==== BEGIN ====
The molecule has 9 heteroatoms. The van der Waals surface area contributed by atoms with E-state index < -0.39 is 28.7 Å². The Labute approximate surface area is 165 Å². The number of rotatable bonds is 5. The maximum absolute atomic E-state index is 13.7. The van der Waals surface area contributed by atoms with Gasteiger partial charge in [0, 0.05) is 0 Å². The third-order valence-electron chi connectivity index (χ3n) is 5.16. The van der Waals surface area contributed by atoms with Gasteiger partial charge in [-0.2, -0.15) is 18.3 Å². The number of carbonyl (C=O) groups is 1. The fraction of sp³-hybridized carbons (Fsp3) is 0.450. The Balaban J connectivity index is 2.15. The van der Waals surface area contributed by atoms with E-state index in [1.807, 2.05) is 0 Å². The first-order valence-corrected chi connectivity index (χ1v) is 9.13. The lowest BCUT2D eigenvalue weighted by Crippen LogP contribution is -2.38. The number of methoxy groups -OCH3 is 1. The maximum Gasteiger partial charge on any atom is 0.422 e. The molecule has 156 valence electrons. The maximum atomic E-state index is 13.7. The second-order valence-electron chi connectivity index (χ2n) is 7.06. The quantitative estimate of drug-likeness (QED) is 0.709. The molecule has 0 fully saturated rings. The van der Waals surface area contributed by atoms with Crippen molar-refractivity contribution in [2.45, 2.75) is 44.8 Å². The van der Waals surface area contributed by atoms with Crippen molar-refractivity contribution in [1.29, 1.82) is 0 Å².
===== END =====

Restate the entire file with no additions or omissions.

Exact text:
The molecule has 9 heteroatoms. The van der Waals surface area contributed by atoms with E-state index < -0.39 is 28.7 Å². The Labute approximate surface area is 165 Å². The number of rotatable bonds is 5. The maximum absolute atomic E-state index is 13.7. The van der Waals surface area contributed by atoms with Gasteiger partial charge in [0, 0.05) is 0 Å². The third-order valence-electron chi connectivity index (χ3n) is 5.16. The van der Waals surface area contributed by atoms with Gasteiger partial charge in [-0.2, -0.15) is 18.3 Å². The number of carbonyl (C=O) groups is 1. The fraction of sp³-hybridized carbons (Fsp3) is 0.450. The Balaban J connectivity index is 2.15. The van der Waals surface area contributed by atoms with E-state index in [1.807, 2.05) is 0 Å². The first-order valence-corrected chi connectivity index (χ1v) is 9.13. The lowest BCUT2D eigenvalue weighted by Crippen LogP contribution is -2.38. The number of methoxy groups -OCH3 is 1. The maximum Gasteiger partial charge on any atom is 0.422 e. The molecule has 156 valence electrons. The maximum atomic E-state index is 13.7. The second-order valence-electron chi connectivity index (χ2n) is 7.06. The quantitative estimate of drug-likeness (QED) is 0.709. The molecule has 0 fully saturated rings. The van der Waals surface area contributed by atoms with Crippen molar-refractivity contribution in [2.45, 2.75) is 44.8 Å². The van der Waals surface area contributed by atoms with Crippen molar-refractivity contribution in [1.29, 1.82) is 0 Å².